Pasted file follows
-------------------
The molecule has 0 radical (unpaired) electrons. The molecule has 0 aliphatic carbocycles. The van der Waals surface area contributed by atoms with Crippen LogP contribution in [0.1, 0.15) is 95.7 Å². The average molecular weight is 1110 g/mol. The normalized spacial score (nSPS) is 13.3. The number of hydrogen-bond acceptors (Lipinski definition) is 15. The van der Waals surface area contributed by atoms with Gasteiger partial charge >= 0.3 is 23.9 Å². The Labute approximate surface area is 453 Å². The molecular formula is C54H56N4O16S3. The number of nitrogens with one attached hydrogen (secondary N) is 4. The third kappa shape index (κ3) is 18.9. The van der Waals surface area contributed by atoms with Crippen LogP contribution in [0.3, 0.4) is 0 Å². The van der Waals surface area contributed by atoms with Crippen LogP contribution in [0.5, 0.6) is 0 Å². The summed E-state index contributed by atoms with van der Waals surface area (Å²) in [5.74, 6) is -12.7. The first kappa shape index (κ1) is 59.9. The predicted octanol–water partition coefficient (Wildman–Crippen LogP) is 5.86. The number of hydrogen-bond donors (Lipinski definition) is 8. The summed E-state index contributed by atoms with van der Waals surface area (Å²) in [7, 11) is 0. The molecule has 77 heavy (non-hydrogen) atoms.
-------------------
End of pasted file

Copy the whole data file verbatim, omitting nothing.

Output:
The molecule has 0 radical (unpaired) electrons. The molecule has 0 aliphatic carbocycles. The van der Waals surface area contributed by atoms with Crippen LogP contribution in [0.1, 0.15) is 95.7 Å². The average molecular weight is 1110 g/mol. The normalized spacial score (nSPS) is 13.3. The number of hydrogen-bond acceptors (Lipinski definition) is 15. The van der Waals surface area contributed by atoms with Gasteiger partial charge >= 0.3 is 23.9 Å². The Labute approximate surface area is 453 Å². The molecular formula is C54H56N4O16S3. The number of nitrogens with one attached hydrogen (secondary N) is 4. The third kappa shape index (κ3) is 18.9. The van der Waals surface area contributed by atoms with Crippen LogP contribution in [0.3, 0.4) is 0 Å². The van der Waals surface area contributed by atoms with Crippen LogP contribution in [0.5, 0.6) is 0 Å². The summed E-state index contributed by atoms with van der Waals surface area (Å²) in [5.74, 6) is -12.7. The first kappa shape index (κ1) is 59.9. The predicted octanol–water partition coefficient (Wildman–Crippen LogP) is 5.86. The number of hydrogen-bond donors (Lipinski definition) is 8. The summed E-state index contributed by atoms with van der Waals surface area (Å²) in [7, 11) is 0. The molecule has 77 heavy (non-hydrogen) atoms.